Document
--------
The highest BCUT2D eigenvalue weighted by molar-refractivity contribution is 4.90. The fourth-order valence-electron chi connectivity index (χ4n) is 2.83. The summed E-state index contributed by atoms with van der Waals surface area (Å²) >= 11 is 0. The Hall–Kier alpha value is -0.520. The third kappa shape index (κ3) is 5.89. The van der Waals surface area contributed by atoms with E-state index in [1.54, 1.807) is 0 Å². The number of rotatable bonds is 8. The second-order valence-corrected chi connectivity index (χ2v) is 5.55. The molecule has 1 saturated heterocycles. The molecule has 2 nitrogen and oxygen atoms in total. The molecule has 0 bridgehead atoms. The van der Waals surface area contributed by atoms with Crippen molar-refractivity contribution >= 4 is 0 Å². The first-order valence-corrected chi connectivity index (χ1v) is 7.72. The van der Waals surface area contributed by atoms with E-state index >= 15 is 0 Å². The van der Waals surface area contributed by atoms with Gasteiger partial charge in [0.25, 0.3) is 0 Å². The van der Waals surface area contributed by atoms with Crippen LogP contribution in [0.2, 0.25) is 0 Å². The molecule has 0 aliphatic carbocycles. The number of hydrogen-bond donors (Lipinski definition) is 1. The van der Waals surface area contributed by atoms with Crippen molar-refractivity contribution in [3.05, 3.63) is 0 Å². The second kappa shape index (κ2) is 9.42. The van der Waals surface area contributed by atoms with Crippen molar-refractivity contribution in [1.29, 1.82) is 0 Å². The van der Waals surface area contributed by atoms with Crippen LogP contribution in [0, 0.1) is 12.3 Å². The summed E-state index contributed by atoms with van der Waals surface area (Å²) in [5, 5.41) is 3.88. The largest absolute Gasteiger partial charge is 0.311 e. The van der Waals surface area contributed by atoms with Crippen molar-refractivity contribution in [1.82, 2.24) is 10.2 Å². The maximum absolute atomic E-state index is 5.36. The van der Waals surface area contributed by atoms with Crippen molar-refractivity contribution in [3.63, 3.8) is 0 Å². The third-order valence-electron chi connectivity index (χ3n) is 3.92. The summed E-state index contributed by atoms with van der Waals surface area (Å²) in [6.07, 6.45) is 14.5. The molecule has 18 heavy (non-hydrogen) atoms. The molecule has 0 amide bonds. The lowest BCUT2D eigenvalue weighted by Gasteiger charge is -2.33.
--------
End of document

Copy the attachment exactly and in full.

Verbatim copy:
The highest BCUT2D eigenvalue weighted by molar-refractivity contribution is 4.90. The fourth-order valence-electron chi connectivity index (χ4n) is 2.83. The summed E-state index contributed by atoms with van der Waals surface area (Å²) >= 11 is 0. The Hall–Kier alpha value is -0.520. The third kappa shape index (κ3) is 5.89. The van der Waals surface area contributed by atoms with E-state index in [1.54, 1.807) is 0 Å². The number of rotatable bonds is 8. The second-order valence-corrected chi connectivity index (χ2v) is 5.55. The molecule has 1 saturated heterocycles. The molecule has 2 nitrogen and oxygen atoms in total. The molecule has 0 bridgehead atoms. The van der Waals surface area contributed by atoms with Crippen molar-refractivity contribution >= 4 is 0 Å². The first-order valence-corrected chi connectivity index (χ1v) is 7.72. The van der Waals surface area contributed by atoms with E-state index >= 15 is 0 Å². The van der Waals surface area contributed by atoms with Gasteiger partial charge in [0.25, 0.3) is 0 Å². The van der Waals surface area contributed by atoms with Crippen LogP contribution in [0.2, 0.25) is 0 Å². The molecule has 0 aliphatic carbocycles. The number of hydrogen-bond donors (Lipinski definition) is 1. The van der Waals surface area contributed by atoms with Crippen molar-refractivity contribution in [3.05, 3.63) is 0 Å². The second kappa shape index (κ2) is 9.42. The van der Waals surface area contributed by atoms with Crippen molar-refractivity contribution in [1.29, 1.82) is 0 Å². The van der Waals surface area contributed by atoms with Crippen LogP contribution in [0, 0.1) is 12.3 Å². The summed E-state index contributed by atoms with van der Waals surface area (Å²) in [5, 5.41) is 3.88. The largest absolute Gasteiger partial charge is 0.311 e. The van der Waals surface area contributed by atoms with Crippen molar-refractivity contribution in [1.82, 2.24) is 10.2 Å². The maximum absolute atomic E-state index is 5.36. The van der Waals surface area contributed by atoms with Crippen molar-refractivity contribution in [3.63, 3.8) is 0 Å². The third-order valence-electron chi connectivity index (χ3n) is 3.92. The summed E-state index contributed by atoms with van der Waals surface area (Å²) in [6.07, 6.45) is 14.5. The molecule has 18 heavy (non-hydrogen) atoms. The molecule has 0 amide bonds. The lowest BCUT2D eigenvalue weighted by Gasteiger charge is -2.33.